Do reductions in class size raise students’ test scores? Evidence from population variation in Minnesota's elementary schools
AbstractMany U.S. states and cities spend substantial funds to reduce class size, especially in elementary (primary) school. Estimating the impact of class size on learning is complicated, since children in small and large classes differ in many observed and unobserved ways. This paper uses a method of Hoxby (2000) to assess the impact of class size on the test scores of grade 3 and 5 students in Minnesota. The method exploits random variation in class size due to random variation in births in school and district catchment areas. The results show that reducing class size increases mathematics and reading test scores in Minnesota. Yet these impacts are very small; a decrease of ten students would increase test scores by only 0.04–0.05 standard deviations (of the distribution of test scores). Thus class size reductions are unlikely to lead to sizeable increases in student learning.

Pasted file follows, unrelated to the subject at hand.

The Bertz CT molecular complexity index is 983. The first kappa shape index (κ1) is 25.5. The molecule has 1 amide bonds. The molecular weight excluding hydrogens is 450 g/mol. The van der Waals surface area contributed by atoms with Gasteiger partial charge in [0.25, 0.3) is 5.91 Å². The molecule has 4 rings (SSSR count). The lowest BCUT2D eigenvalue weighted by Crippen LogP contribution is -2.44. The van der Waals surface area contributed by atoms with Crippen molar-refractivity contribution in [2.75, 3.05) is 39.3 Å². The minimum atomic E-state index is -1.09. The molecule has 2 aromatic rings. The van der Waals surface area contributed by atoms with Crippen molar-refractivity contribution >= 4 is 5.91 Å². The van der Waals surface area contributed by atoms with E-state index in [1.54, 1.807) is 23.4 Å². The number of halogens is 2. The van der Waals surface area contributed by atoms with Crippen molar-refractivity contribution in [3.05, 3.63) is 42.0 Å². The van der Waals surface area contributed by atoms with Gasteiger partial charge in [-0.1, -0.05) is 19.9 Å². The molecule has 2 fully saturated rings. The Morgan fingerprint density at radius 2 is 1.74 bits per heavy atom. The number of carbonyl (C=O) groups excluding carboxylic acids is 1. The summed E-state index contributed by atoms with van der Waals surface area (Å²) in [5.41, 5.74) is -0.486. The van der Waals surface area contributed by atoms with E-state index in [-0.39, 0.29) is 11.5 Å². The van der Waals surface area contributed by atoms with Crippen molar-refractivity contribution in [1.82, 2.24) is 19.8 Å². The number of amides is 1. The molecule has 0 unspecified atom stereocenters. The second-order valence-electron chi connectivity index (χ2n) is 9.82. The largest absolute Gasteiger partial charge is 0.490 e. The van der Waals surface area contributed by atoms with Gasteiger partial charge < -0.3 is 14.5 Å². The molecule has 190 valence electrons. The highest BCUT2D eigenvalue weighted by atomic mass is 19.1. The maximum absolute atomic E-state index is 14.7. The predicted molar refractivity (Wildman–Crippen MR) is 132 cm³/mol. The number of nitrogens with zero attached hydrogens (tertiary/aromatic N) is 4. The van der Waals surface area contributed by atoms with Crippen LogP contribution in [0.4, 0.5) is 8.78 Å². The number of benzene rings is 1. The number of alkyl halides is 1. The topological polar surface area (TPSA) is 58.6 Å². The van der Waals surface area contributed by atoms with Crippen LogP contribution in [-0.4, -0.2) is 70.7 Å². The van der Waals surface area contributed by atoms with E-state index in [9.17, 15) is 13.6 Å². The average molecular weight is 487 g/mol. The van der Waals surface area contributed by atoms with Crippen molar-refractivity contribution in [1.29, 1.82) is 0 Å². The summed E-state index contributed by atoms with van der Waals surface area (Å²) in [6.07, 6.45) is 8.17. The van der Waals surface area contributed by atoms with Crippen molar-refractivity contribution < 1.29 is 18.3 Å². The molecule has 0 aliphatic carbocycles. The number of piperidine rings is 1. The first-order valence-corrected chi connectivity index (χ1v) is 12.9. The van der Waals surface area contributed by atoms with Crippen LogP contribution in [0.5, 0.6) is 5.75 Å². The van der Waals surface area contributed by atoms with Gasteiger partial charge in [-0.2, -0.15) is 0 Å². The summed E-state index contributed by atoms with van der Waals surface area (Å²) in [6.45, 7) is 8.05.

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Bibliographic InfoArticle provided by Elsevier in its journal Economics of Education Review.
Volume (Year): 31 (2012)
Issue (Month): 3 ()
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Web page: http://www.elsevier.com/locate/econedurev
Class size; Student learning; Test scores; Elementary schools; Minnesota;
Find related papers by JEL classification:
- I21 - Health, Education, and Welfare - - Education - - - Analysis of Education
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